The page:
When the opening bell rang, Lyle was the first to thump Foreman with a right flush to the jaw which had an instant effect on Foreman’s legs.

    In the second round he managed to put the ball back in his court when he hurt Lyle in a session that only lasted 2 minutes, due to an error with time-keeping. Illustration of George Foreman vs Ron Lyle fight from 1976

    The 3rd round was tame but come the 4th round – Lyle managed to exert a ferocious combo of hooks that dazed Foreman once again, sending him down.

    At the 5th round, both men were looking pretty worse for wear, but it was this round where Foreman managed to trap Lyle in a corner, where he reigned down a barrage of straight shots and uppercuts to his head, at which point the referee Charley Roth gave the count and the match ended.

    Not many have overcome Foreman in his boxing career, but this was a match he specifically stated was one of “the fights of his life”.

    Larry Holmes vs Ken Norton – 09.06.1978

    Holmes vs Norton has been regarded as one of the most intense showdowns between 2 of the best heavyweight boxers in the world at the time.

    The first round at Caesars Palace saw both men land a series of hard shots on each other.

    Holmes set the rhythm in the second round, hitting Norton with a left jab and a straight right, whilst Norton attempted his own shots, but missed frequently.

    In the third round, Norton went in for another shot which left him wide open for Holmes to take advantage, scoring a savage combo of punches. The ball appeared to stay in Home’s court, until the 11th round where the tables turned and Norton battered Holmes (now on the brink of exhaustion) with a series of hooks and crosses to the head.

    By the 12th round, the match had turned into a solid brawl. Holmes was in trouble, and Norton pursued with sheer recklessness and determination in the final round. With three minutes left, the 2 went head-to-head, taking turns to smash in those last minute hits before the bell finally rang and the judges had to conclude the winner.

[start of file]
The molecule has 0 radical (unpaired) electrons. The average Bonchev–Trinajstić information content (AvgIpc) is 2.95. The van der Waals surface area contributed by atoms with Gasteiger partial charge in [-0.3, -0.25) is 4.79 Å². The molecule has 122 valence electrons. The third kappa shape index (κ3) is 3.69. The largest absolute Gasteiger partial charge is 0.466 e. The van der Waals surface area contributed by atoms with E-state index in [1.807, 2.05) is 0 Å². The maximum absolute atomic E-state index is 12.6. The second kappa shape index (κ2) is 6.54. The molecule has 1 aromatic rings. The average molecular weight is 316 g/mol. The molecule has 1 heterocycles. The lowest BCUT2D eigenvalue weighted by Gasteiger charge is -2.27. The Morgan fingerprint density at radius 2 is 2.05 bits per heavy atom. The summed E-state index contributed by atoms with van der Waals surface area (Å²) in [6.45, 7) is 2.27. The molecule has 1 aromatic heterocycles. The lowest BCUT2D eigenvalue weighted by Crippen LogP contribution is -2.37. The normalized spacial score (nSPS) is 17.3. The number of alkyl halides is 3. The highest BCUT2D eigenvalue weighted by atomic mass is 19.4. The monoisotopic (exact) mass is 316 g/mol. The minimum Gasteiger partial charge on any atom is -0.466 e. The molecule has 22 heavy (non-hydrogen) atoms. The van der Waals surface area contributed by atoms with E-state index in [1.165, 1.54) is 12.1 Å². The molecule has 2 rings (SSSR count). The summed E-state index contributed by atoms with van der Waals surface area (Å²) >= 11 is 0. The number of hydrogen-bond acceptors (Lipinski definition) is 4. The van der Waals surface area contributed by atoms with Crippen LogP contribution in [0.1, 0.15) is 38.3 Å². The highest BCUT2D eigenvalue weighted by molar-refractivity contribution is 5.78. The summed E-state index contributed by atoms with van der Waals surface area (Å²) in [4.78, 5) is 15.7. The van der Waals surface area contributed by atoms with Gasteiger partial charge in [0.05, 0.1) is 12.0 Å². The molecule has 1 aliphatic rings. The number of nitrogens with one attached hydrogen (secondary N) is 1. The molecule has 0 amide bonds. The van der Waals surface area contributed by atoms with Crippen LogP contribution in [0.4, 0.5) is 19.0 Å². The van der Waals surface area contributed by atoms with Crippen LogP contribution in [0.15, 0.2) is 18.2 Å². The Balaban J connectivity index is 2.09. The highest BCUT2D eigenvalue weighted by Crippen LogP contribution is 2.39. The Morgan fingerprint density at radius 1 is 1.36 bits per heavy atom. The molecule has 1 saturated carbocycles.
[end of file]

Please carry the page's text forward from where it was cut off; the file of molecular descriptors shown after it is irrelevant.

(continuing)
It was extremely close, but in the end Holmes was crowned the winner after withstanding an extremely merciless fight till the very end.

    Sugar Ray Leonard vs Thomas Hearns – 16.09.1981

    A fight that was watched by over 300 million viewers and was even labelled “the showdown”, was when WBC welterweight champion Sugar Ray Leonard took on WBA welterweight champion Thomas Hearns in the early 80s at Caesars Palace.

    It was the fight of a lifetime, and one that lasted a taxing 14 rounds out of 15.

    The first 5 were very close, and Hearns took the lead. But in the 6th round, Leonard was able to connect with Tommy’s chin with a hard left which put him to the floor, and then proceeded to pummel him with a ferocious cluster of power shots.

    By round 7, Leonard appeared unstoppable, delivering a set of uppercuts and left hook combos that sent Hearns reeling over again and again.

    In the rounds that followed, the men oddly seemed to exchange fighting styles, which ended up putting the imperishable Sugar Ray at a disadvantage. Hearns fought back vigorously and landed a series of blows, right through to the 14th and final round where Leonard eventually landed enough shots that made the referee Davy Pearl, step in and raised his hand up as the victor.

    It was a seriously close match that many believed warranted a rematch, and 8 years later it finally happened.

    Nicola Davidson, a staff writer at Planet 7, is a semi-professional rock climber and lover of poetry and games of skill. When she's not scaling mountains or at an open mic night, Nicola enjoys writing about games like Blackjack and Three Card Poker and putting gaming strategies to the test.